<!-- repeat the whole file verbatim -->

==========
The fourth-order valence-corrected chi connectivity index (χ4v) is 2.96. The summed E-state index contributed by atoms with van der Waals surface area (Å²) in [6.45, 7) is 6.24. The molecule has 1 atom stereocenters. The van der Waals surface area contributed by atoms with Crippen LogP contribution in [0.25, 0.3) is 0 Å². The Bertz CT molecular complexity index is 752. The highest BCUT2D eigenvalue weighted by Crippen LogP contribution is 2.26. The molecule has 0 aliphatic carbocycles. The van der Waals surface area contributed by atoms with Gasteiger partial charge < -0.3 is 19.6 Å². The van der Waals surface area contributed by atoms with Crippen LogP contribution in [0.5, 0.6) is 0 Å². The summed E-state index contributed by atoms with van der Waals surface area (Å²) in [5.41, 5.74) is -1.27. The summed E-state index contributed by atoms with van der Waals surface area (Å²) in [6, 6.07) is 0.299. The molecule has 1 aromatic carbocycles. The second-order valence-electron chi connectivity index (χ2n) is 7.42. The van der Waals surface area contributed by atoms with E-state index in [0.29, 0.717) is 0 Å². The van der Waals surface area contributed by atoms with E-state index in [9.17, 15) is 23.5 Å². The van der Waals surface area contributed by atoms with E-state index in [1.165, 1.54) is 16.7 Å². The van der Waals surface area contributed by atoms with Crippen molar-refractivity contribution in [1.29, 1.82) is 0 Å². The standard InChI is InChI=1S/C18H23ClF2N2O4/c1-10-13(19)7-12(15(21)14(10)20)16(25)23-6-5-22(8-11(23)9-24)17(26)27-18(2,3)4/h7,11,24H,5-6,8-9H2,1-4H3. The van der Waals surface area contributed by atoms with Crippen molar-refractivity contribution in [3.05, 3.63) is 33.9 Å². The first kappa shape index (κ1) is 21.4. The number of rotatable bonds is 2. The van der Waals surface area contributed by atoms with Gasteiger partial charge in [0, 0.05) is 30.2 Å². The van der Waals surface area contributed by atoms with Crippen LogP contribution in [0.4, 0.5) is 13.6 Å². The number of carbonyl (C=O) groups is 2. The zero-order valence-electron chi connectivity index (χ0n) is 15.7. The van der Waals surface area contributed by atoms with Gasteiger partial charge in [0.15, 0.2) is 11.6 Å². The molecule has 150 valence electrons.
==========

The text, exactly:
The fourth-order valence-corrected chi connectivity index (χ4v) is 2.96. The summed E-state index contributed by atoms with van der Waals surface area (Å²) in [6.45, 7) is 6.24. The molecule has 1 atom stereocenters. The van der Waals surface area contributed by atoms with Crippen LogP contribution in [0.25, 0.3) is 0 Å². The Bertz CT molecular complexity index is 752. The highest BCUT2D eigenvalue weighted by Crippen LogP contribution is 2.26. The molecule has 0 aliphatic carbocycles. The van der Waals surface area contributed by atoms with Gasteiger partial charge < -0.3 is 19.6 Å². The van der Waals surface area contributed by atoms with Crippen LogP contribution in [0.5, 0.6) is 0 Å². The summed E-state index contributed by atoms with van der Waals surface area (Å²) in [5.41, 5.74) is -1.27. The summed E-state index contributed by atoms with van der Waals surface area (Å²) in [6, 6.07) is 0.299. The molecule has 1 aromatic carbocycles. The second-order valence-electron chi connectivity index (χ2n) is 7.42. The van der Waals surface area contributed by atoms with E-state index in [0.29, 0.717) is 0 Å². The van der Waals surface area contributed by atoms with E-state index in [9.17, 15) is 23.5 Å². The van der Waals surface area contributed by atoms with E-state index in [1.165, 1.54) is 16.7 Å². The van der Waals surface area contributed by atoms with Crippen molar-refractivity contribution in [1.29, 1.82) is 0 Å². The standard InChI is InChI=1S/C18H23ClF2N2O4/c1-10-13(19)7-12(15(21)14(10)20)16(25)23-6-5-22(8-11(23)9-24)17(26)27-18(2,3)4/h7,11,24H,5-6,8-9H2,1-4H3. The van der Waals surface area contributed by atoms with Crippen molar-refractivity contribution in [3.05, 3.63) is 33.9 Å². The first kappa shape index (κ1) is 21.4. The number of rotatable bonds is 2. The van der Waals surface area contributed by atoms with Gasteiger partial charge in [0, 0.05) is 30.2 Å². The van der Waals surface area contributed by atoms with Crippen LogP contribution in [0.4, 0.5) is 13.6 Å². The number of carbonyl (C=O) groups is 2. The zero-order valence-electron chi connectivity index (χ0n) is 15.7. The van der Waals surface area contributed by atoms with Gasteiger partial charge in [0.15, 0.2) is 11.6 Å². The molecule has 150 valence electrons.